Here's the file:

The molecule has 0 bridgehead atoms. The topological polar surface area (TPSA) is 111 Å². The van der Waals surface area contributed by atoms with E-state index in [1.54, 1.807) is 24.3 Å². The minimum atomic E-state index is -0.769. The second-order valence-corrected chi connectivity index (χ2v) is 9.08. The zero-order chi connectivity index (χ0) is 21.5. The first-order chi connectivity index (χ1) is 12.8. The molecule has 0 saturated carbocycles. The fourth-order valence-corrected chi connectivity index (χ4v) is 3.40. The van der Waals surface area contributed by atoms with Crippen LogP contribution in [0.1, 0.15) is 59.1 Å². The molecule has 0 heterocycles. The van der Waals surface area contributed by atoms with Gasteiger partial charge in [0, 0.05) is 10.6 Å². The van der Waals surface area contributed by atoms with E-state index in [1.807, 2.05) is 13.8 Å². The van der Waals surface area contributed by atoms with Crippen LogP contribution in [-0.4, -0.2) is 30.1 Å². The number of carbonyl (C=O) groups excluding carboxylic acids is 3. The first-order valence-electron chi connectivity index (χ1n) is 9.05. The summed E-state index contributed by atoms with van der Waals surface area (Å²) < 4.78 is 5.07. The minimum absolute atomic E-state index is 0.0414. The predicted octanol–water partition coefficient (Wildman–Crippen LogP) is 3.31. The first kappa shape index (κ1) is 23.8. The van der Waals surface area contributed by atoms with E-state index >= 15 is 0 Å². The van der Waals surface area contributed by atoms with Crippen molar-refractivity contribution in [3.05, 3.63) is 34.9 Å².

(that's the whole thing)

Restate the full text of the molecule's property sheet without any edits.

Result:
The molecule has 0 bridgehead atoms. The topological polar surface area (TPSA) is 111 Å². The van der Waals surface area contributed by atoms with E-state index in [1.54, 1.807) is 24.3 Å². The minimum atomic E-state index is -0.769. The second-order valence-corrected chi connectivity index (χ2v) is 9.08. The zero-order chi connectivity index (χ0) is 21.5. The first-order chi connectivity index (χ1) is 12.8. The molecule has 0 saturated carbocycles. The fourth-order valence-corrected chi connectivity index (χ4v) is 3.40. The van der Waals surface area contributed by atoms with Crippen LogP contribution in [0.1, 0.15) is 59.1 Å². The molecule has 0 heterocycles. The van der Waals surface area contributed by atoms with Gasteiger partial charge in [0, 0.05) is 10.6 Å². The van der Waals surface area contributed by atoms with E-state index in [1.807, 2.05) is 13.8 Å². The van der Waals surface area contributed by atoms with Crippen LogP contribution in [-0.4, -0.2) is 30.1 Å². The number of carbonyl (C=O) groups excluding carboxylic acids is 3. The first-order valence-electron chi connectivity index (χ1n) is 9.05. The summed E-state index contributed by atoms with van der Waals surface area (Å²) < 4.78 is 5.07. The minimum absolute atomic E-state index is 0.0414. The predicted octanol–water partition coefficient (Wildman–Crippen LogP) is 3.31. The first kappa shape index (κ1) is 23.8. The van der Waals surface area contributed by atoms with E-state index >= 15 is 0 Å². The van der Waals surface area contributed by atoms with Crippen molar-refractivity contribution in [3.05, 3.63) is 34.9 Å².